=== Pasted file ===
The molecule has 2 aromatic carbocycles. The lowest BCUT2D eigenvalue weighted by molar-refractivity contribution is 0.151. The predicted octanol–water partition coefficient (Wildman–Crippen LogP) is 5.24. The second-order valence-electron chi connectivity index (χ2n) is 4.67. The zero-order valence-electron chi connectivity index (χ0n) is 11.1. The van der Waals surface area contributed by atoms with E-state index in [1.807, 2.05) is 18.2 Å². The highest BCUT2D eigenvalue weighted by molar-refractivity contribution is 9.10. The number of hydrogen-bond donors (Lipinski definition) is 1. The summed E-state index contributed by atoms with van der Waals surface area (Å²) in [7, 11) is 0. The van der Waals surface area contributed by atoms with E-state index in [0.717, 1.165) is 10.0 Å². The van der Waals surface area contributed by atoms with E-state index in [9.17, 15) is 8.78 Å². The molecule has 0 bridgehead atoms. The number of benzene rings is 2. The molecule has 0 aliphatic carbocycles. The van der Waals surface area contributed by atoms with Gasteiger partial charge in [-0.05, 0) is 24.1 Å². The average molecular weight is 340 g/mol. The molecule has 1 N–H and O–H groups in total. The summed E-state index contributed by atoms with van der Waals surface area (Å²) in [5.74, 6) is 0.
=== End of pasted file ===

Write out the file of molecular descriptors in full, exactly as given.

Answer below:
The molecule has 2 aromatic carbocycles. The lowest BCUT2D eigenvalue weighted by molar-refractivity contribution is 0.151. The predicted octanol–water partition coefficient (Wildman–Crippen LogP) is 5.24. The second-order valence-electron chi connectivity index (χ2n) is 4.67. The zero-order valence-electron chi connectivity index (χ0n) is 11.1. The van der Waals surface area contributed by atoms with E-state index in [1.807, 2.05) is 18.2 Å². The highest BCUT2D eigenvalue weighted by molar-refractivity contribution is 9.10. The number of hydrogen-bond donors (Lipinski definition) is 1. The summed E-state index contributed by atoms with van der Waals surface area (Å²) in [7, 11) is 0. The van der Waals surface area contributed by atoms with E-state index in [0.717, 1.165) is 10.0 Å². The van der Waals surface area contributed by atoms with E-state index in [9.17, 15) is 8.78 Å². The molecule has 0 bridgehead atoms. The number of benzene rings is 2. The molecule has 0 aliphatic carbocycles. The van der Waals surface area contributed by atoms with Gasteiger partial charge in [-0.05, 0) is 24.1 Å². The average molecular weight is 340 g/mol. The molecule has 1 N–H and O–H groups in total. The summed E-state index contributed by atoms with van der Waals surface area (Å²) in [5.74, 6) is 0.